Hynix Semiconductor, Inc. v. Rambus, Inc., No. C-00-20905 RMW (N.D. Cal. Sept. 21, 2012)
As has been previously discussed on this blog (here), two federal courts analyzing nearly identical facts came to differing conclusions regarding whether a party to both litigations had committed spoliation by destroying documents pursuant to a newly adopted document retention policy. In Hynix Semiconductor, Inc. v. Rambus, Inc. (N.D. Cal.), the court determined that Rambus did not spoliate documents and the case was resolved in favor of Rambus (i.e., its patents were found to be enforceable and Hynix was ordered to pay damages and future royalties). In Micron Tech., Inc. v. Rambus, Inc. (D. Del.), the court found that Rambus did spoliate documents and, as a sanction, ordered that the at-issue patents were unenforceable as to Micron. Both cases were appealed to the Federal Circuit, which clarified the proper standard for determining when the duty to preserve arose—the crux of the spoliation question and an issue about which the two lower courts disagreed. The Federal Circuit court concluded that the district court in the Northern District of California had “applied too narrow a standard of forseeability” with regard to the question of when litigation was reasonably anticipated and remanded the case for further consideration.
On September 21, 2012, following reconsideration of the issues as instructed and upon its determination that the findings of the Federal Circuit as to Micron Tech. v. Rambus, Inc. (D. Del.) should be given “preclusive effect with respect to the issues of when Rambus’s duty to preserve began and whether Rambus spoliated documents,” the California court concluded that Rambus had indeed committed spoliation. The court declined, however, to apply the doctrine of collateral estoppel to the issues of bad faith, prejudice, or an appropriate sanction and thus undertook the necessary analysis to determine the appropriate action by the court.
Summarizing broadly, the court determined that although “the evidence does not support a conclusion that Rambus deliberately shredded documents it knew to be damaging,” Rambus “nonetheless spoliated documents in bad faith or at least willfully.” The court further concluded that prejudice had been established. Thus, the court turned to the question of what sanction to impose.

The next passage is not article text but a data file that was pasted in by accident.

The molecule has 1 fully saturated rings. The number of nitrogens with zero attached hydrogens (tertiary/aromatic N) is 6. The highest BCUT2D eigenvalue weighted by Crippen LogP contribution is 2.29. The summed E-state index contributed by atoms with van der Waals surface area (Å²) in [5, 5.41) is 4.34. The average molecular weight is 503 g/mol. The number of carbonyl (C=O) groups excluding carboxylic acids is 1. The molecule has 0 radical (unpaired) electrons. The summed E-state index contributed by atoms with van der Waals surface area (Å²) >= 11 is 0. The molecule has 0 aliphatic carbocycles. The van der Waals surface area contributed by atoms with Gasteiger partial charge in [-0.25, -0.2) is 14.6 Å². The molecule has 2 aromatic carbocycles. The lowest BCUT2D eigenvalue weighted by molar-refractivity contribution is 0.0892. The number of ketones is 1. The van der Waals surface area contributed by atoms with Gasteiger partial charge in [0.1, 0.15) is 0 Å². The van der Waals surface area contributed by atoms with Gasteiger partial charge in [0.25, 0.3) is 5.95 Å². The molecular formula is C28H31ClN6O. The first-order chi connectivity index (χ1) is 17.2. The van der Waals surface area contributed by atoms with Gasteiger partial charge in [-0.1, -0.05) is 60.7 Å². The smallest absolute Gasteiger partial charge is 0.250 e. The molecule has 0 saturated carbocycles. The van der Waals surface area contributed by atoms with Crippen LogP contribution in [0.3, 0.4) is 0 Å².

Addressing Hynix’s argument that dismissal was the only appropriate remedy, the court noted that the case had already been fully litigated, with considerable delay, and that it was reluctant to impose such a sanction where Rambus’s patents were valid and where the spoliation did not involve intentional destruction of particular damaging documents. Instead, the court chose to “exercise its discretion to fashion a remedy under its inherent power to sanction spoliation.” Thus, recognizing that “[i]f Rambus had disclosed its intent to obtain patent coverage of the standards being considered by JEDEC, Rambus would have been required, at a minimum, to make its patents available to Hynix and others on a reasonable, non-discriminatory basis,” and that “[i]f this case had not yet been fully litigated, the court could have sanctioned Rambus by excluding any evidence of a royalty rate greater than one set on a reasonable and non-discriminatory basis,” the court concluded that the most appropriate sanction was to “strike from the record evidence supporting a royalty in excess of a reasonable, non-discriminatory royalty.” “Such a remedy recognizes that Rambus’s patents have been determined to be valid while at the same time recognizing that Rambus’s spoliation of evidence should preclude it from entitlement to a royalty that places Hynix at a competitive disadvantage.” Accordingly, the parties were ordered to submit briefing on the question of “what a reasonable, non-discriminatory royalty rate would be,” including addressing the royalty rates obtained by Infineon, Samsung, or any other relevant competitors of Hynix.
A copy of the court’s order is available here.